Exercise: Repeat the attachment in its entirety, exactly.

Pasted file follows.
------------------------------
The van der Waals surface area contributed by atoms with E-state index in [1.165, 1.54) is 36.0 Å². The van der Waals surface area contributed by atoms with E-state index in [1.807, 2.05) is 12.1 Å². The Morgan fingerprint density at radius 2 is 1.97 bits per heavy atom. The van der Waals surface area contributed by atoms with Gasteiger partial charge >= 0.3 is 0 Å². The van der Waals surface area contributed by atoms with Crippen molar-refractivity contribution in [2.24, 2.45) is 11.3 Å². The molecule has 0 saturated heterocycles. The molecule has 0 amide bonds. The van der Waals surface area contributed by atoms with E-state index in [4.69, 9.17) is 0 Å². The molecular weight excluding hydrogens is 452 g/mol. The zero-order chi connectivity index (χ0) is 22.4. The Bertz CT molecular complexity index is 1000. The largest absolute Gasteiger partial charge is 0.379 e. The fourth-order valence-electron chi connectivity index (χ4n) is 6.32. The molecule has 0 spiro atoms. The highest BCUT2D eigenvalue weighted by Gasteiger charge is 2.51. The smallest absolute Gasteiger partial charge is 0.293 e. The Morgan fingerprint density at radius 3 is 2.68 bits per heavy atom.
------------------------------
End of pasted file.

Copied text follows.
The van der Waals surface area contributed by atoms with E-state index in [1.165, 1.54) is 36.0 Å². The van der Waals surface area contributed by atoms with E-state index in [1.807, 2.05) is 12.1 Å². The Morgan fingerprint density at radius 2 is 1.97 bits per heavy atom. The van der Waals surface area contributed by atoms with Gasteiger partial charge >= 0.3 is 0 Å². The van der Waals surface area contributed by atoms with Crippen molar-refractivity contribution in [2.24, 2.45) is 11.3 Å². The molecule has 0 saturated heterocycles. The molecule has 0 amide bonds. The van der Waals surface area contributed by atoms with E-state index in [4.69, 9.17) is 0 Å². The molecular weight excluding hydrogens is 452 g/mol. The zero-order chi connectivity index (χ0) is 22.4. The Bertz CT molecular complexity index is 1000. The largest absolute Gasteiger partial charge is 0.379 e. The fourth-order valence-electron chi connectivity index (χ4n) is 6.32. The molecule has 0 spiro atoms. The highest BCUT2D eigenvalue weighted by Gasteiger charge is 2.51. The smallest absolute Gasteiger partial charge is 0.293 e. The Morgan fingerprint density at radius 3 is 2.68 bits per heavy atom.